Trump Is Expected to Relax Tax Rules on Churches Taking Part in Politics

In Conflict of Interest, Taxes On
- Updated

WASHINGTON — President Trump plans to mark the National Day of Prayer on Thursday by issuing an executive order that makes it easier for churches and other religious groups to actively participate in politics without risking their tax-exempt status, several administration officials said.

Taking action as he hosts conservative religious leaders Thursday morning, Mr. Trump’s executive order would attempt to overcome a provision in the federal tax code that prohibits religious organizations like churches from directly opposing or supporting political candidates.

White House officials said Mr. Trump will direct the Internal Revenue Service to exercise “maximum enforcement discretion” in a way that would ensure that most religious organizations are not subject to punishment for expressing their political views.

The move is likely to be hailed by some faith leaders, who have long complained that the law stifles their freedom of expression. But the order is expected to fall short of a more sweeping effort to protect religious liberties that has been pushed by conservative religious leaders since Mr. Trump’s election.

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Trump’s Order on Religious Liberty Pleases Some, but Lets Down Conservatives

WASHINGTON — President Trump signed his long-awaited executive order on religious liberty Thursday with a full-throated reassurance that he would protect the freedom of American believers. But the reactions of religious leaders across the country suggested that it instead promised freedoms many of them did not want — and failed to deliver concrete legal protections that conservatives had been led to expect.

The centerpiece of the order is a pledge to allow clergy members and houses of worship to endorse political candidates from the pulpit, fulfilling a campaign promise that Mr. Trump repeatedly used to rally his most fervent supporters. Public opinion polls show, however, that neither the American public as a whole nor religious leaders in particular — even evangelicals, who voted for Mr. Trump in droves — think that partisan politicking by churches is a good idea.

“I don’t actually know anybody who has endorsed or who wants to endorse a politician from the pulpit,” said Leith Anderson, president of the National Association of Evangelicals, an umbrella group representing about 40 denominations and 45,000 churches. “My idea is that church is about teaching the Bible, it’s about discipleship and evangelism. It’s not about politics.”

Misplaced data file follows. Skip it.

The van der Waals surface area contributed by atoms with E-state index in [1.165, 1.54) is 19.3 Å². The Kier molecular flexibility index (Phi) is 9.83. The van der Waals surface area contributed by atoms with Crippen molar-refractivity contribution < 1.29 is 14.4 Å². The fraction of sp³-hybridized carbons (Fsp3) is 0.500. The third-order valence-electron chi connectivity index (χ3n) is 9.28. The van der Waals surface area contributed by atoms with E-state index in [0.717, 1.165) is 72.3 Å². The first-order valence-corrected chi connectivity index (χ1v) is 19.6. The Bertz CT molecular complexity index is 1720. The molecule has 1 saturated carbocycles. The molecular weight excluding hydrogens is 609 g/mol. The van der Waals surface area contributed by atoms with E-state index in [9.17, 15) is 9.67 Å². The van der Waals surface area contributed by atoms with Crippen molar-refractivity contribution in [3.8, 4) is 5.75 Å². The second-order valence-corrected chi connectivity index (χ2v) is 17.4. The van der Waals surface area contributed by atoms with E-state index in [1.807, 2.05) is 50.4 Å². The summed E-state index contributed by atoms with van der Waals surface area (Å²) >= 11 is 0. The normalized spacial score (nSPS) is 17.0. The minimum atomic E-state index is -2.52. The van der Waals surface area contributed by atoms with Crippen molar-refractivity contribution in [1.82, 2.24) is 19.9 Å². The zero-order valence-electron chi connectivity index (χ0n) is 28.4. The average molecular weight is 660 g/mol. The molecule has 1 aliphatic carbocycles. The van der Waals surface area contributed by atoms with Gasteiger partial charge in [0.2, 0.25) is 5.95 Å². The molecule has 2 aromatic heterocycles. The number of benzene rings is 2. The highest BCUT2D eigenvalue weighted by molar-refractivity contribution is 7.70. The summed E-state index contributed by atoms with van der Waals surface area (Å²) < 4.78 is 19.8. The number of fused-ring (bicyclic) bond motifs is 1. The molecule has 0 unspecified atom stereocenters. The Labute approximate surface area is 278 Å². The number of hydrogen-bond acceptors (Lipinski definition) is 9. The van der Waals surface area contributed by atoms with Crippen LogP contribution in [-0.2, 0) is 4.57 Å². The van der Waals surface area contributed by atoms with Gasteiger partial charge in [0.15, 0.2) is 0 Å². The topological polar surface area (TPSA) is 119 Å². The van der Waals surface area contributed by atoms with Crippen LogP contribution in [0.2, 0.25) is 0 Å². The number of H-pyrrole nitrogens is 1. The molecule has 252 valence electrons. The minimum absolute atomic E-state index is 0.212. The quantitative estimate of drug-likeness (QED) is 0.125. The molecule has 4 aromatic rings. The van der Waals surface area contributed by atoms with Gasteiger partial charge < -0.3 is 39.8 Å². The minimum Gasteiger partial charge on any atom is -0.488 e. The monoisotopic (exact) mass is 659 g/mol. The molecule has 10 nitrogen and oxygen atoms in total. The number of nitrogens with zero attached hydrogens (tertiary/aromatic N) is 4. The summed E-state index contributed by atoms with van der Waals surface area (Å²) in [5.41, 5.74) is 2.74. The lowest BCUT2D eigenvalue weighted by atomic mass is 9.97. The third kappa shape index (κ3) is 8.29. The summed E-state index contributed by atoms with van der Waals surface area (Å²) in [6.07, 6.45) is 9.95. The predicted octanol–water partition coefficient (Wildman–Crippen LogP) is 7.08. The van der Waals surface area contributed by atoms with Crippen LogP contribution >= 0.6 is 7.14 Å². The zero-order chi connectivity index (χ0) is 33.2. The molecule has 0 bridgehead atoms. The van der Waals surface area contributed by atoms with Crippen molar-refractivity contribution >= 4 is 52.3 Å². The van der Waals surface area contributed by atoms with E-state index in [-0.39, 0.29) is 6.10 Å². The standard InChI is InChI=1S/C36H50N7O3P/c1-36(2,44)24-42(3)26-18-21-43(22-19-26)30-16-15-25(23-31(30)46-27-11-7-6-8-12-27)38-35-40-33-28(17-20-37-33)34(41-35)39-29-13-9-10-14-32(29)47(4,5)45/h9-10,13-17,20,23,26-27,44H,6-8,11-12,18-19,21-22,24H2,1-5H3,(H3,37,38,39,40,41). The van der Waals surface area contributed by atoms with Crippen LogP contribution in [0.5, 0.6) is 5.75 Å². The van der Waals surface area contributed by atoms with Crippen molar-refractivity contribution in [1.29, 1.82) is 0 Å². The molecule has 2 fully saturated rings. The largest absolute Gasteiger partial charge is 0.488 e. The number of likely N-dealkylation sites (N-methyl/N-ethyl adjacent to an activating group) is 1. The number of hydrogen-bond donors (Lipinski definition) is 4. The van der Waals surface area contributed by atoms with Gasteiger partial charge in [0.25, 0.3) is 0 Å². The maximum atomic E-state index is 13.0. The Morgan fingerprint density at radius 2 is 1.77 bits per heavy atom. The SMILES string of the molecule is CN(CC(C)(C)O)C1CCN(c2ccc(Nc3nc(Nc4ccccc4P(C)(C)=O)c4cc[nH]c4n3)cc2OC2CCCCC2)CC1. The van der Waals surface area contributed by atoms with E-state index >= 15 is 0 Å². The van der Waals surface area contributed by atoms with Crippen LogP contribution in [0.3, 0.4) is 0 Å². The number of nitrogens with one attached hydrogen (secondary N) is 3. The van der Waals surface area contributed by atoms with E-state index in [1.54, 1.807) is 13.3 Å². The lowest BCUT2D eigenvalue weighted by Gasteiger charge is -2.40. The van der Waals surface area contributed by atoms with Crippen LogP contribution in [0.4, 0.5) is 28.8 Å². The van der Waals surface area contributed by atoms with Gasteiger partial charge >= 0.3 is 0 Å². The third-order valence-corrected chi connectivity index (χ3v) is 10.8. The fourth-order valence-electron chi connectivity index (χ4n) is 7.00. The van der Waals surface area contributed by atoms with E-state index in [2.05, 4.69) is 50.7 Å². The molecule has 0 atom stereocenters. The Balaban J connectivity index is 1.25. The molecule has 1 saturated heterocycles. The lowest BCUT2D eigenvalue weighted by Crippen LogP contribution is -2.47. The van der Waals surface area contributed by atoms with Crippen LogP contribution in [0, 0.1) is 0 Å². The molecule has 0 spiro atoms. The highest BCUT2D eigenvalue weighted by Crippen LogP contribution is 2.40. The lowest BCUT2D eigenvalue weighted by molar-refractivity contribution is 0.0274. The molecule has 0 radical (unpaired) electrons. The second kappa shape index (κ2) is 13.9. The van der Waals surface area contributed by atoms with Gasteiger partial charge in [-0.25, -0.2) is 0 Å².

The order was also a stinging disappointment for conservative religious leaders who had expected that it would exempt their organizations from Obama-era regulations aimed at protecting gay people from discrimination.

The executive order does not mention anything about relief for religious groups and charities that object to serving or hiring gay, bisexual or transgender people, and that were looking to Mr. Trump for legal cover.

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Clerical Speech Isn’t Persecuted

Mr. Trump’s toothless action is the inevitable consequence of years spent scaring white evangelicals with faux outrages. A problem with no victims requires nothing more than a solution with no substance. All Mr. Trump had to do was host some religious leaders in his garden, listen politely to some Christian contemporary music, repeat some religious-right talking points about how “free speech” doesn’t “end at the steps of a cathedral” and voilà! He becomes the savior of American Christianity.

It was fitting that the ceremony took place on the National Day of Prayer, which became another fake controversy during Mr. Obama’s presidency. Every year Fox News hosts would blast Mr. Obama for “canceling” the Day of Prayer. In fact, ever since Harry Truman designated the first National Day of Prayer, every president has acknowledged it as Mr. Obama did — by issuing a proclamation. Only George W. Bush broke with tradition by hosting an annual event that functioned as an opportunity to tend to his religious base.

More than 80 percent of white evangelicals voted for Donald Trump in November, making them the most Republican demographic in the election. That could make them indispensable to the White House — or it could mean their support can be taken for granted.

Blessed are those who hunger and thirst for their own tax-exempt right to endorse candidates, for theirs is a seat in the Rose Garden.

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